For all patients, we determined the number of drugs dispensed between 1 January 2016 and 31 December 2016. In our study, a person was identified as user of a contraindicated drug when having at least one contraindicated drug dispensed during the study period. In the analyses, we have calculated the cumulative 1-year incidence as the proportion of the total cohort to which a contraindicated drug was dispensed in the year 2016 for the first time since birth. In addition, the cumulative 1-year prevalence was determined by the proportion of children with a contraindicated drug dispensed in the study period, including those who had started before 1 January 2016. This was also stratified according to age, which was classified into five groups: < 1 year, 1–2 years, 3–6 years, 7–12 years and 13–17 years. In addition, we investigated the gender differences and we calculated the number of contraindicated drugs that were dispensed per region and per type of prescriber. The analyses included almost the entire Dutch population and therefore the calculation of confidence intervals for the incidence and prevalence were not deemed necessary. We also investigated the information available in the Farmacotherapeutisch Kompas, SmPC, Kinderformularium about the reasons for a drug to be contraindicated, which are classified into the active ingredient, high/unknown dosage, formulation, lack of information about efficacy or safety and the presence of excipients. Finally, we have calculated the number of patients, the number of drugs that were dispensed and mean age for the most commonly dispensed contraindicated drugs.


Patients with an unknown gender (n = 122,144) were excluded from the analysis. The remaining 1,527,021 patients received at least one drug in 2016 where 3.9% of these patients received a drug that was contraindicated for age (Table 1). The cumulative prevalence was significantly higher in females compared to males (4.3% and 3.6%, respectively; p value < 0.001) and highest in patients aged 1–2 years (7.0%). The majority of patients received only one type of drug that was contraindicated for age in the study period (1 drug: 58,597 (6.0%); 2 or more: 1,496 (0.3%)).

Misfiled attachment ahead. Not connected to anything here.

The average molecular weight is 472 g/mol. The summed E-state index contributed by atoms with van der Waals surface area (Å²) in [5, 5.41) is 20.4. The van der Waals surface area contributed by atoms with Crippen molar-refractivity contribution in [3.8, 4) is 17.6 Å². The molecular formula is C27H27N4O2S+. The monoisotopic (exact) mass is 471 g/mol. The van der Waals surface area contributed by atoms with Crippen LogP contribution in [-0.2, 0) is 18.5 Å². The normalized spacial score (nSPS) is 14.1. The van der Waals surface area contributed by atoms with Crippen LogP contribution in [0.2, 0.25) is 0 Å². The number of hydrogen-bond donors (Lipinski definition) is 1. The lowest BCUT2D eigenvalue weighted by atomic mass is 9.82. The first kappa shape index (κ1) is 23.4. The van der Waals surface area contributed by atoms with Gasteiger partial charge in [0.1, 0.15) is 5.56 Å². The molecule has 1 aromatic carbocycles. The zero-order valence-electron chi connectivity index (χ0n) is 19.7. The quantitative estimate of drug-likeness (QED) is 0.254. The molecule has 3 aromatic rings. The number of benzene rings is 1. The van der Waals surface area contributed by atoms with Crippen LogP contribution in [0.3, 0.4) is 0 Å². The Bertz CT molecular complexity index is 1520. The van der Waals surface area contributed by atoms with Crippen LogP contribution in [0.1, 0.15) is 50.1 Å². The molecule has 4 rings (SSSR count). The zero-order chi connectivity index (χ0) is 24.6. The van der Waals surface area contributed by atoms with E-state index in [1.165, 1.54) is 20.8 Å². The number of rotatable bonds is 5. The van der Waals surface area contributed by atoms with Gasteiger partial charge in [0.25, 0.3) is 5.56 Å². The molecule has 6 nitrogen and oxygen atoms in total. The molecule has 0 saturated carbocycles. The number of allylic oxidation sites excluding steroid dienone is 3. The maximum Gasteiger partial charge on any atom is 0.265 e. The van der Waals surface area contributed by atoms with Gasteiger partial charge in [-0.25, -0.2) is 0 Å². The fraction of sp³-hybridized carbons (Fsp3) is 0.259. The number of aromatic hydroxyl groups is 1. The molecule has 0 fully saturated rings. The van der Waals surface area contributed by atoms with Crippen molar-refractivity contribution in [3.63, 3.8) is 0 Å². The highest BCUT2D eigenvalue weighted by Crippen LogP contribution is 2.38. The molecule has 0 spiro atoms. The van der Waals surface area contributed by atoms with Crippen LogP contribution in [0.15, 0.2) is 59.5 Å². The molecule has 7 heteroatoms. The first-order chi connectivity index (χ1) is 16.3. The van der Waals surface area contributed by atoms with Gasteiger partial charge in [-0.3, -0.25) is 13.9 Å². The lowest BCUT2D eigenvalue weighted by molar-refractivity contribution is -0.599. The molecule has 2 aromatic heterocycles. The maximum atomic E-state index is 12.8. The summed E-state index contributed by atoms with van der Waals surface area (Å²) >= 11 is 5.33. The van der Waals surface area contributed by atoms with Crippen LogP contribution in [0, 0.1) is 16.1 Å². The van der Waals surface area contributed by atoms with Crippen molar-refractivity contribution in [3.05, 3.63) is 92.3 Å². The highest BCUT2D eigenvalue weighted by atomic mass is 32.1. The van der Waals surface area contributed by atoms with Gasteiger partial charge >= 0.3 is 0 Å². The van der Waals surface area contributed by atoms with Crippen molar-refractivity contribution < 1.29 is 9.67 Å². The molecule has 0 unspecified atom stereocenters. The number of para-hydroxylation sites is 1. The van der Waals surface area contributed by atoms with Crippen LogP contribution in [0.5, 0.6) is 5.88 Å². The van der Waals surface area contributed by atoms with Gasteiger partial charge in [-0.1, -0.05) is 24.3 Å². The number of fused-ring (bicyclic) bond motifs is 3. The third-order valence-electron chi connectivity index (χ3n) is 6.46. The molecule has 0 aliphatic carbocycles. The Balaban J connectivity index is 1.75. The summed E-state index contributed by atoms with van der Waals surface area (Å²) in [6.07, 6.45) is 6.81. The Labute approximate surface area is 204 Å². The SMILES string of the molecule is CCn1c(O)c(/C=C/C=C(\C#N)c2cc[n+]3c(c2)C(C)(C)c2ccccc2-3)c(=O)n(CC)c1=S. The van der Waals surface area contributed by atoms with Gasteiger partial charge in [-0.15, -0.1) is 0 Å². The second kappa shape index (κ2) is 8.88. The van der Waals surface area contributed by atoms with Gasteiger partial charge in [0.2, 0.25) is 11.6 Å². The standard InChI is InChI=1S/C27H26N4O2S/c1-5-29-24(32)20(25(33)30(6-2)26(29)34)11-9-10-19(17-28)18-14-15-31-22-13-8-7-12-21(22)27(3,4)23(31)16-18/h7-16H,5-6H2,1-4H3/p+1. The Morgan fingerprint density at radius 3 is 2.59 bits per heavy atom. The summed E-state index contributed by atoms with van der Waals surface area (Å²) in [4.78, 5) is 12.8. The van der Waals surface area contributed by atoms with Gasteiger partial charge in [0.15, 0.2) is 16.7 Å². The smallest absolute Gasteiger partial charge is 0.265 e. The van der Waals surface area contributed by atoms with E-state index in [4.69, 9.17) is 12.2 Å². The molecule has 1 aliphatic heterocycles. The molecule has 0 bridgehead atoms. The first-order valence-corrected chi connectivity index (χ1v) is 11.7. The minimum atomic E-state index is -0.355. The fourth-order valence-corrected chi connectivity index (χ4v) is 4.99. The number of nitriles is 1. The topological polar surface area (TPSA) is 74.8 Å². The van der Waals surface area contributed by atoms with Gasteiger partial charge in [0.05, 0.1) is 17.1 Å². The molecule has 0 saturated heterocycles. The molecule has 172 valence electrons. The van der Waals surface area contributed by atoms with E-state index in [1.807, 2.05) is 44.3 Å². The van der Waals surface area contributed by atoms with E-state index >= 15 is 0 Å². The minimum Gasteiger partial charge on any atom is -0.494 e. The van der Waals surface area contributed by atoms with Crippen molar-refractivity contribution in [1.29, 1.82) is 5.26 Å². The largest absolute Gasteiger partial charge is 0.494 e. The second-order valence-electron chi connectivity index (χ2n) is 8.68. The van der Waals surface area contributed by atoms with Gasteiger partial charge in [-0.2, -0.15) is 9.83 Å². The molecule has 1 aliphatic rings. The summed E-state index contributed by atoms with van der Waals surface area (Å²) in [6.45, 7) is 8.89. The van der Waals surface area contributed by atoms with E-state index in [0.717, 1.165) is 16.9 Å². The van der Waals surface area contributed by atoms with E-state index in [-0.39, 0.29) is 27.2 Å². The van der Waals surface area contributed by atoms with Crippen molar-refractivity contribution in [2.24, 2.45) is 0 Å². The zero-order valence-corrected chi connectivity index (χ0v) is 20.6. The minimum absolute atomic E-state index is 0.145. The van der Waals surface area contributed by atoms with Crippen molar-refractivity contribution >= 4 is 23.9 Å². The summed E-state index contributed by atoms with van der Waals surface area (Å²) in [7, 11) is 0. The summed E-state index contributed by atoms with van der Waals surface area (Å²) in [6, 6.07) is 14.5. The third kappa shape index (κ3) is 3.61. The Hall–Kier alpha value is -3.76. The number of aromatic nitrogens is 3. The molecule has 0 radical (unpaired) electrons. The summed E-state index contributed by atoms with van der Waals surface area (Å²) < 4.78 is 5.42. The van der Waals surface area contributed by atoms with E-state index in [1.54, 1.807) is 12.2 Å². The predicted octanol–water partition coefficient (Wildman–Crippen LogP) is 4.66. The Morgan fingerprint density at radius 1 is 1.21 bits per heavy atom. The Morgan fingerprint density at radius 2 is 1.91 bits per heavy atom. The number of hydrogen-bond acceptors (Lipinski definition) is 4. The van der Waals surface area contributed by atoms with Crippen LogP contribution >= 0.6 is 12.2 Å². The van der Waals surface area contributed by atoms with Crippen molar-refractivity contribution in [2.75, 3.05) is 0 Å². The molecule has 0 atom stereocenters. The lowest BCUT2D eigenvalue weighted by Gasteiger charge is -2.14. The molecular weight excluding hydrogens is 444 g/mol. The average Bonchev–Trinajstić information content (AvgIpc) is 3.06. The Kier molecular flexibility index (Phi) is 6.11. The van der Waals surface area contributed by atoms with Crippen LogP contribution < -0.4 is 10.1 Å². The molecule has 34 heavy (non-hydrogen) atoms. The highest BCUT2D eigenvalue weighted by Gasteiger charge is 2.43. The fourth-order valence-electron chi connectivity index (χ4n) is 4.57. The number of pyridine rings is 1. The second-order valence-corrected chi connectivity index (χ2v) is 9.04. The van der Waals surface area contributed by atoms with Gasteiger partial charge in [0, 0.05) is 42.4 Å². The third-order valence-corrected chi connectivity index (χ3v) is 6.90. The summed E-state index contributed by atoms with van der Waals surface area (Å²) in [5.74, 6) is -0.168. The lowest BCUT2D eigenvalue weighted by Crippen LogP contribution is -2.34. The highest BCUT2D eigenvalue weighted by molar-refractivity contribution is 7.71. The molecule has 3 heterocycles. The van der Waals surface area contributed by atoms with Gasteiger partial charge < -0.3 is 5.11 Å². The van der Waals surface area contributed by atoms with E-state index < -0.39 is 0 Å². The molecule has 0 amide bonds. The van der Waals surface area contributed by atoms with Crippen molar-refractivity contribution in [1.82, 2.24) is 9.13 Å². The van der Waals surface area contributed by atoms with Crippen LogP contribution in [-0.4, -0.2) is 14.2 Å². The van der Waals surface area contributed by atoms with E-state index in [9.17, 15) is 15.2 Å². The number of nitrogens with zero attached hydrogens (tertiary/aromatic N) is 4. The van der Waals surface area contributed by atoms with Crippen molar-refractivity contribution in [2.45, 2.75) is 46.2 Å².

Table 1

Children aged 0–17 years who were prescribed contraindicated drugs in 2016


Number of children who received drugs

Number of children who received a contraindicated drug (%)

Number of dispensed drugs

Number of dispensed contraindicated drugs (%)



60,093 (3.9)


105,106 (2.3)




27,604 (3.6)


48,481 (2.0)



32,489 (4.3)


56,625 (2.7)


< 1 year


2,289 (3.9)


2,901 (2.2)

1–2 years


15,114 (7.0)


21,295 (7.6)

3–6 years


3,093 (0.9)


5,198 (0.7)

7–12 years


11,731 (2.7)


20,456 (1.6)

13–17 years


27,866 (5.7)


55,256 (2.7)

Number of different drugs a

1 drug


58,597 (6.0)

2 or more


1,496 (0.3)

aThe number of different drugs was determined based on the ATC7-codes

The number of new users of a contraindicated drug in 2016 was 43,206 (2.8%), which was significantly higher in females (3.1%) than in males (2.6%) (p value < 0.001). The cumulative incidence was highest in the age categories 1–2 years (5.5%) and 13–17 years (4.2%), followed by the age categories 0–1 (2.3%), 7–12 years (1.8%) and 3–6 years (0.6%). The postal code information available for each patient indicated that the number of patients who received a contraindicated drug in the Netherlands is fairly equally distributed (North 4.0%; East 3.9%; West 3.9% and South 4.0%). The majority of patients received the contraindicated drugs from their GP (n = 1,256,213), followed by medical specialists (n = 314,836) and other healthcare professionals (n = 206,563) but the contraindicated drugs were nevertheless relatively more often prescribed by medical specialists than by GPs (GP 3.4%, specialist 4.2% and other 3.6%). The most common drugs that were relatively more often prescribed by specialist than GPs or other healthcare professionals are hydrocortisone/neomycin/polymyxin B (specialist: 1.26%, GP: 0.48% and other healthcare professionals: 0.37%), atropine (specialist: 0.26%; GP:0.003% and other healthcare professionals: 0.03%) and dimetindene (specialist: 0.23%; GP:0.06% and other: 0.08%).